April 8, 2022 by Lazer Brody
Our sages have a concept of “zealous hate.” They say that the zealot is willing to have one of his own eyes gouged out, just as long as the person he hates has both of his eyes gouged out. The description sounds graphic and the concept is ghastly. I always thought of this as a figurative metaphor. But this morning, I learned once again that every word of our sages is precisely accurate.
This week, Arab terrorists have celebrated holy Ramadan month by killing Israelis in Beer Sheva, in Hadera, in Bnai Brak and in Tel Aviv. Just last night, they murdered two 27-year-old young men in downtown Tel-Aviv. 12 others were injured, several of whom are fighting for their lives. The terrorist managed to escape security forces all night long. But, before daybreak, he was caught hiding in a Jaffa Mosque. Security forces killed him in a shootout.
According to Muslim belief, the dead terrorist is a shahid, a martyr. Other terrorists and terrorist supporters are proud of him in accordance with their darkside belief that sanctions killing of innocent people.
The dead terrorist’s father is also a member of a terrorist organization. I can understand that he’s proud of his son’s actions. But now, his son is dead. Even though the son is a shahid, shouldn’t the father be shedding a tear? Shouldn’t he be mourning his own flesh and blood?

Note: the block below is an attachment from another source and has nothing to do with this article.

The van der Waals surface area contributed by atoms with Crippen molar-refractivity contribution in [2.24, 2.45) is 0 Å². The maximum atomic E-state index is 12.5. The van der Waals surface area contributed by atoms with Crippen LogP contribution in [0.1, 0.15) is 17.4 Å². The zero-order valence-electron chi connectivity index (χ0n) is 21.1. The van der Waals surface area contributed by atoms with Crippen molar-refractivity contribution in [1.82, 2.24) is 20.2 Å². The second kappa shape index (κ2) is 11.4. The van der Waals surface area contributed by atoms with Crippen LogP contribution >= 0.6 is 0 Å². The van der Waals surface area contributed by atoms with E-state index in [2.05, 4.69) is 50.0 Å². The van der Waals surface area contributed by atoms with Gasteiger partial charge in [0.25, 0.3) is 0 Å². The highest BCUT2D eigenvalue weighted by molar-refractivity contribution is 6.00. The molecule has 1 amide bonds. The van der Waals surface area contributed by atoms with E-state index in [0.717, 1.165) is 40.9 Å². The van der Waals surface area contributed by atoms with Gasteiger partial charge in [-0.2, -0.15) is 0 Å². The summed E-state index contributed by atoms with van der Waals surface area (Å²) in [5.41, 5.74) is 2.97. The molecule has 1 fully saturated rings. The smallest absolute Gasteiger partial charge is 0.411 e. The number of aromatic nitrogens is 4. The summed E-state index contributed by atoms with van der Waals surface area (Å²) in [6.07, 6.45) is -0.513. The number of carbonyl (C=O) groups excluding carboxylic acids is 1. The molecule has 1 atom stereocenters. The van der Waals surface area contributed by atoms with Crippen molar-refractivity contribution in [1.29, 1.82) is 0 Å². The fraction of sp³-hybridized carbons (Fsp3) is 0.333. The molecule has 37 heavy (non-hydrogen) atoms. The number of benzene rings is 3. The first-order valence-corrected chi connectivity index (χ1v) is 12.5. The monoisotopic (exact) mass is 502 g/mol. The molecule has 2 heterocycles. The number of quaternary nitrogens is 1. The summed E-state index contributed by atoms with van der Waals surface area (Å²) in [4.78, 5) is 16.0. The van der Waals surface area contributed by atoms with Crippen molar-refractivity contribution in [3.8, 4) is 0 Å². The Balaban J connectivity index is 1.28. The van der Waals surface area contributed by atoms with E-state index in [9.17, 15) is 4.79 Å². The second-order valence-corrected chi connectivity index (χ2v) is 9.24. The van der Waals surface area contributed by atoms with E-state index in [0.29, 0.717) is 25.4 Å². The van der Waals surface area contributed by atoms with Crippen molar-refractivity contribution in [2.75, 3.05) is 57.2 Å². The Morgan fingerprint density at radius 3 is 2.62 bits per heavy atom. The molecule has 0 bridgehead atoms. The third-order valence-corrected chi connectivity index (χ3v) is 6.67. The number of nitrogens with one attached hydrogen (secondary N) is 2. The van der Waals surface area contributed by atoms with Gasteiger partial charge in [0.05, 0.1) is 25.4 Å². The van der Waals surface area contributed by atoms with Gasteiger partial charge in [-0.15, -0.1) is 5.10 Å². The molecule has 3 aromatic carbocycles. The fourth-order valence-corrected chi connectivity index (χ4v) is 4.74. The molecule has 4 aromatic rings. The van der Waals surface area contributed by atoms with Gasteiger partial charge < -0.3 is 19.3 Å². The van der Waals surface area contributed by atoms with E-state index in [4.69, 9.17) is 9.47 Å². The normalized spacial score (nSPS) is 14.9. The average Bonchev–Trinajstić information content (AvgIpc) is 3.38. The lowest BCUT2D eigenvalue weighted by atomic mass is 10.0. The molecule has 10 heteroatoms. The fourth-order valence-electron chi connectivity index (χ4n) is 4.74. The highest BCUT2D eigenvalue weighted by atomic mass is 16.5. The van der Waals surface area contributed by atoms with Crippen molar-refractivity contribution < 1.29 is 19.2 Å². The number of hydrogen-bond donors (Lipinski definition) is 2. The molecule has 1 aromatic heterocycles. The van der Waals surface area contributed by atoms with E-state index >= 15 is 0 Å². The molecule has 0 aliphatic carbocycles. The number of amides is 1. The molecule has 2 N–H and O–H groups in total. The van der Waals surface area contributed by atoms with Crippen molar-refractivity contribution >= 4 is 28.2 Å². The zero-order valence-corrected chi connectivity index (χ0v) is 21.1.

No, not at all. This morning, there’s a celebration going on in front of his house. The dead terrorist’s father is smiling and zealously chanting war cries to the frenzied crowd in Jenin. He was ever so willing to sacrifice one son, so that two Jews in Tel Aviv get murdered.
Our sages were precision-point accurate. That’s zealous hate. The readiness to lose one eye as long as your enemy loses two.
Zealous hate is the epitome of cruelty, when a father who loses a son rejoices instead of mourns. As long as this zealous hate continues, there can be no peace.
King Solomon in Proverbs 24:17 teaches, “Rejoice not when your enemy falls, and don’t be glad when he stumbles.” We don’t hate our enemies. That’s the difference between us and them. It’s also the difference between living by the Torah and living by the sword. The unbridgeable gap is between growing up on the teachings of King Solomon and growing up in the teachings of Arafat, Haniyeh and Nasrulla. So what’s the solution? Moshiach – the sooner the better, amen.